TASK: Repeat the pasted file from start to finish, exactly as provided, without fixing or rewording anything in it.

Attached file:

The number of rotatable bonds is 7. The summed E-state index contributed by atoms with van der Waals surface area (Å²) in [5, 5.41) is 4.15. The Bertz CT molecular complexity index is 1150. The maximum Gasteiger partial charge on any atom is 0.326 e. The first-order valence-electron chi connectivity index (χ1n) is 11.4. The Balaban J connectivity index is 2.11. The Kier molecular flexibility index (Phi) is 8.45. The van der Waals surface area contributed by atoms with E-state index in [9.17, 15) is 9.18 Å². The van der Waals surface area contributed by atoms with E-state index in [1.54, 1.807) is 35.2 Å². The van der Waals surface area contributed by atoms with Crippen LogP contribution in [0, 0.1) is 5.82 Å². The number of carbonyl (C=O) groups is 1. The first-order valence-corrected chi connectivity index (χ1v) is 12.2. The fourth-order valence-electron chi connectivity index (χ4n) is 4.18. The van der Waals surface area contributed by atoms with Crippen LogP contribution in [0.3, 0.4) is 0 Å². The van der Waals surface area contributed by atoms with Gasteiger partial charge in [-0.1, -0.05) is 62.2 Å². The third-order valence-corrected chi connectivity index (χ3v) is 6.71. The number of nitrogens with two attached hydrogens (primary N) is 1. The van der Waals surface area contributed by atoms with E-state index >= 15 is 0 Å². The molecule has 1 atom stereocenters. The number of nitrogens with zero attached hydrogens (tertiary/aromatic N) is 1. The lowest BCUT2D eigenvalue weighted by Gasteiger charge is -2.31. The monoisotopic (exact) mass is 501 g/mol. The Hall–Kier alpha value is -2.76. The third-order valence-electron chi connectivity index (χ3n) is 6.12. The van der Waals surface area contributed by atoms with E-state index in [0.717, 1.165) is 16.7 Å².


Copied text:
The number of rotatable bonds is 7. The summed E-state index contributed by atoms with van der Waals surface area (Å²) in [5, 5.41) is 4.15. The Bertz CT molecular complexity index is 1150. The maximum Gasteiger partial charge on any atom is 0.326 e. The first-order valence-electron chi connectivity index (χ1n) is 11.4. The Balaban J connectivity index is 2.11. The Kier molecular flexibility index (Phi) is 8.45. The van der Waals surface area contributed by atoms with E-state index in [9.17, 15) is 9.18 Å². The van der Waals surface area contributed by atoms with E-state index in [1.54, 1.807) is 35.2 Å². The van der Waals surface area contributed by atoms with Crippen LogP contribution in [0, 0.1) is 5.82 Å². The number of carbonyl (C=O) groups is 1. The first-order valence-corrected chi connectivity index (χ1v) is 12.2. The fourth-order valence-electron chi connectivity index (χ4n) is 4.18. The van der Waals surface area contributed by atoms with Crippen LogP contribution in [0.3, 0.4) is 0 Å². The van der Waals surface area contributed by atoms with Gasteiger partial charge in [-0.1, -0.05) is 62.2 Å². The third-order valence-corrected chi connectivity index (χ3v) is 6.71. The number of nitrogens with two attached hydrogens (primary N) is 1. The van der Waals surface area contributed by atoms with E-state index >= 15 is 0 Å². The molecule has 1 atom stereocenters. The number of nitrogens with zero attached hydrogens (tertiary/aromatic N) is 1. The lowest BCUT2D eigenvalue weighted by Gasteiger charge is -2.31. The monoisotopic (exact) mass is 501 g/mol. The Hall–Kier alpha value is -2.76. The third-order valence-electron chi connectivity index (χ3n) is 6.12. The van der Waals surface area contributed by atoms with E-state index in [0.717, 1.165) is 16.7 Å².